One of America’s Favorites – Sausage

June 4, 2012 at 9:16 AM | Posted in Food | 1 Comment
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A sausage is a food usually made from ground meat (normally pork or beef), mixed with salt, herbs, and other spices with a tough skin

Kiełbasa Biała (white sausage), Szynkowa (smoked), Śląska, and Podhalańska styles (Poland)

around it, although vegetarian sausages are available. The word sausage is derived from Old French saussiche, from the Latin word salsus, meaning salted.

Typically, a sausage is formed in a casing traditionally made from intestine, but sometimes synthetic. Some sausages are cooked during processing and the casing may be removed after.

Sausage making is a traditional food preservation technique. Sausages may be preserved by curing, drying, or smoking.

Sausage is a logical outcome of efficient butchery. Traditionally, sausage makers put tissues and organs which are edible and nutritious, but not particularly appealing[citation needed] – such as scraps, organ meats, blood, and fat – in a form that allows for preservation: typically, salted and stuffed into a tubular casing made from the cleaned intestine of the animal, producing the characteristic cylindrical shape. Hence, sausages, puddings, and salami are among the oldest of prepared foods, whether cooked and eaten immediately or dried to varying degrees.

Early humans made the first sausages by stuffing roasted intestines into stomachs. The Greek poet Homer mentioned a kind of blood sausage in the Odyssey, Epicharmus wrote a comedy titled The Sausage, and Aristophanes’ play The Knights is about a sausage-vendor who is elected leader. Evidence suggests that sausages were already popular both among the ancient Greeks and Romans, and most likely with the illiterate tribes occupying the larger part of Europe.

The most famous sausage in ancient Italy was from Lucania (modern Basilicata) and was called lucanica, a name which lives on in a variety of modern sausages in the Mediterranean. During the reign of the Roman emperor Nero, sausages were associated with the Lupercalia festival. Early in the 10th century during the Byzantine Empire, Leo VI the Wise outlawed the production of blood sausages following cases of food poisoning.

Traditionally, sausage casings were made of the cleaned intestines, or stomachs in the case of haggis and other traditional puddings.

German Wurst: liver sausage, blood sausage, and ham sausage

Today, however, natural casings are often replaced by collagen, cellulose, or even plastic casings, especially in the case of industrially manufactured sausages. Some forms of sausage, such as sliced sausage, are prepared without a casing. Additionally, luncheon meat and sausage meat are now available without casings in tin cans and jars.

The most basic sausage consists of meat, cut into pieces or ground, and filled into a casing. The meat may be from any animal, but traditionally is pork, beef, or veal. The meat to fat ratio is dependent upon the style and producer, but in the United States, fat content is legally limited to a maximum of 30%, 35% or 50%, by weight, depending on the style. The United States Department of Agriculture defines the content for various sausages and generally prohibits fillers and extenders. Most traditional styles of sausage from Europe and Asia use no bread-based filler and are 100% meat and fat excluding flavorings. In the UK and other countries with English cuisine traditions, bread and starch-based fillers account for up to 25% of ingredients. The filler used in many sausages helps them to keep their shape as they are cooked. As the meat contracts in the heat, the filler expands and absorbs the moisture lost from the meat.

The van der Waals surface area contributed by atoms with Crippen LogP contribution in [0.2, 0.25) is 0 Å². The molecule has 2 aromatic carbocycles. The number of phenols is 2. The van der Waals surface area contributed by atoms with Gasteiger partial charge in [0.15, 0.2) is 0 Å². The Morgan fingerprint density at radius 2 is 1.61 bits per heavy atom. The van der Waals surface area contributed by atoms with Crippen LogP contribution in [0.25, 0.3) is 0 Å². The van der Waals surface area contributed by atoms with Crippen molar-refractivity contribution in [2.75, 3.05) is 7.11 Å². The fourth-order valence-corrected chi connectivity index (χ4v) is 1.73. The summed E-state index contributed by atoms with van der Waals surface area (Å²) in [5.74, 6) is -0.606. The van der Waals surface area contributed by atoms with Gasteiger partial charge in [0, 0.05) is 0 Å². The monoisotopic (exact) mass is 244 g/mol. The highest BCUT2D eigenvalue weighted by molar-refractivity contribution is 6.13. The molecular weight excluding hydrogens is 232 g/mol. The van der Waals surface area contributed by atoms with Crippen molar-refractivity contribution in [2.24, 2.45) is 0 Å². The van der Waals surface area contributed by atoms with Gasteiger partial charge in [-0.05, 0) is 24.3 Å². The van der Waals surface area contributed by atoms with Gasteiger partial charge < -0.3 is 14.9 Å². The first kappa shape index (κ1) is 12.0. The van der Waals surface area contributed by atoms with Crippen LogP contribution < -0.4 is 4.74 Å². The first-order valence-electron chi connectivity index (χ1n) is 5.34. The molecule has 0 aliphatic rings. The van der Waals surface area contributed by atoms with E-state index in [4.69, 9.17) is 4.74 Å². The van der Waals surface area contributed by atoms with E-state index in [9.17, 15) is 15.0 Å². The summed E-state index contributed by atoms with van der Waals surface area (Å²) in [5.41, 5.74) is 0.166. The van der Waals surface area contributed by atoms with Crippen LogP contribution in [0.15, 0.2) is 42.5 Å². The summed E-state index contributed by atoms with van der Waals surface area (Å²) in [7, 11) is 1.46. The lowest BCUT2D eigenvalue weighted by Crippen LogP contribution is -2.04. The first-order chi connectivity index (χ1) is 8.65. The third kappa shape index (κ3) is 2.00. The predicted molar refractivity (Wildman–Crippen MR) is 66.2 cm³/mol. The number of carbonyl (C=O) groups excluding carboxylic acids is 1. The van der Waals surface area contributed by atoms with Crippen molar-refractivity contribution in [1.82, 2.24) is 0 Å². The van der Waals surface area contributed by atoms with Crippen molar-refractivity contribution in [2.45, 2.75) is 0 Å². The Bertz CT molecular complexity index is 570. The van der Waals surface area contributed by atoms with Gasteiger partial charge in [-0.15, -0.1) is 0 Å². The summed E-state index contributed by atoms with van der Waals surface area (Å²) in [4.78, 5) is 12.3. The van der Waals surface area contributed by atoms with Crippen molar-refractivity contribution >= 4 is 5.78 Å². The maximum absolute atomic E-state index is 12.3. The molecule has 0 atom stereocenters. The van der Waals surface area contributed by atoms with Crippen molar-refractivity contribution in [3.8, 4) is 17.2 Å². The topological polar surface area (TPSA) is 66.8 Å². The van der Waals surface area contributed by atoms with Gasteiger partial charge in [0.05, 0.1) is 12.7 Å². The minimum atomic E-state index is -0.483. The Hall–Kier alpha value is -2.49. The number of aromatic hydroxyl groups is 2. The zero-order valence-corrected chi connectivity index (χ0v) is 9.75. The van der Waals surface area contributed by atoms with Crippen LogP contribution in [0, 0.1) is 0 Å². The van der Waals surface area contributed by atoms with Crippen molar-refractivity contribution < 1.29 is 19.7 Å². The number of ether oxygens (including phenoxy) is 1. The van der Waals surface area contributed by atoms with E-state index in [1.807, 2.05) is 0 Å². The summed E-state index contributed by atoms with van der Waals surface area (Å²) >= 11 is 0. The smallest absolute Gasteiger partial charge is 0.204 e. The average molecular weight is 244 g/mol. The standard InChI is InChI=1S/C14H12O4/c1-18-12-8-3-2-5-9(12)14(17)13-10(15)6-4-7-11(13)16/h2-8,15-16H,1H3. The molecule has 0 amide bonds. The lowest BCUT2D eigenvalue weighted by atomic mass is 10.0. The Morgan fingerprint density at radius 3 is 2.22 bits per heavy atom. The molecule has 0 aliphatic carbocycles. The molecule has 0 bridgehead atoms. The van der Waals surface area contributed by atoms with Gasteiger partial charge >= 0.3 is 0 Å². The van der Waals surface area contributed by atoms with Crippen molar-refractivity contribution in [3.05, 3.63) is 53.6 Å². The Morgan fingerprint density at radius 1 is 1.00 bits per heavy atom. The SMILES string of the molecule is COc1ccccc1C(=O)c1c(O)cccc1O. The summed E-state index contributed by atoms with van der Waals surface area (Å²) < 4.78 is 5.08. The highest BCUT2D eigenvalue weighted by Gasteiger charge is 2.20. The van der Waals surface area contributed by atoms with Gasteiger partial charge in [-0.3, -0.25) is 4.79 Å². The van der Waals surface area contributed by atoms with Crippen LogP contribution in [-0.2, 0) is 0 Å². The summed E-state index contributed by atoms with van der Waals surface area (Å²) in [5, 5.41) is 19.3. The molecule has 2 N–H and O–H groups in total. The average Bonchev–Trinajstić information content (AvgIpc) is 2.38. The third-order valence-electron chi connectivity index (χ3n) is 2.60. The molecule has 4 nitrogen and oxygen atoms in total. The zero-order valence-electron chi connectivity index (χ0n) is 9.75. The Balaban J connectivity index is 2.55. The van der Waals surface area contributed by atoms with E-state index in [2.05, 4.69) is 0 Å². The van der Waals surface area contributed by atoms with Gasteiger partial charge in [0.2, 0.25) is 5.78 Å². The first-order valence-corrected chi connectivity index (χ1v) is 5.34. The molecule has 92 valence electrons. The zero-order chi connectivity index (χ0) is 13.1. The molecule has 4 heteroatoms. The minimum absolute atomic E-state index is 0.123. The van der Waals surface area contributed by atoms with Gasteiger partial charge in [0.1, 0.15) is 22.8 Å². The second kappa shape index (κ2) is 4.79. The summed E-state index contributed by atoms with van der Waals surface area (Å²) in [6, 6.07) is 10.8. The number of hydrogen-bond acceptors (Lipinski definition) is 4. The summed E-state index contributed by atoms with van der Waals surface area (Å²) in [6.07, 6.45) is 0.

Classifications of sausage

Sausages classification is subject to regional differences of opinion. Various metrics such as types of ingredients, consistency, and preparation are used. In the English-speaking world, the following distinction between fresh, cooked, and dry sausages seems to be more or less accepted:

*Cooked sausages are made with fresh meats, and then fully cooked. They are either eaten immediately after cooking or must be refrigerated. Examples include hot dogs, Braunschweiger, and liver sausage.
*Cooked smoked sausages are cooked and then smoked or smoke-cooked. They are eaten hot or cold, but need to be refrigerated. Examples include kielbasa and mortadella. Some are slow cooked while smoking, in which case the process takes several days or longer, such as the case for Gyulai kolbász.
*Fresh sausages are made from meats that have not been previously cured. They must be refrigerated and thoroughly cooked before eating. Examples include Boerewors, Italian pork sausage, siskonmakkara, and breakfast sausage.
*Fresh smoked sausages are fresh sausages that are smoked and cured. They do not normally require refrigeration and do not require any further cooking before eating. Examples include Mettwurst and Teewurst.
*Dry sausages are cured sausages that are fermented and dried. They are generally eaten cold and will keep for a long time. Examples include salami, Droë wors, Finnish meetvursti, Sucuk, Landjäger, and summer sausage.
*Bulk sausage, or sometimes sausage meat, refers to raw, ground, spiced meat, usually sold without any casing.
*Vegetarian sausage refers to sausages made without meat, for example, with soya protein or with tofu or with herbs and spices. Vegetarian sausages are frequently sold in supermarkets, although it should be said that many vegetarian sausages sold in supermarkets may be vegetarian but are not vegan, for they may contain ingredients such as eggs.

The distinct flavor of some sausages is due to fermentation by Lactobacillus, Pediococcus, or Micrococcus (added as starter cultures) or natural flora during curing.

Other countries, however, use different systems of classification. Germany, for instance, which boasts more than 1200 types of sausage, distinguishes raw, cooked and precooked sausages.

*Raw sausages are made with raw meat and are not cooked. They are preserved by lactic acid fermentation, and they may be dried,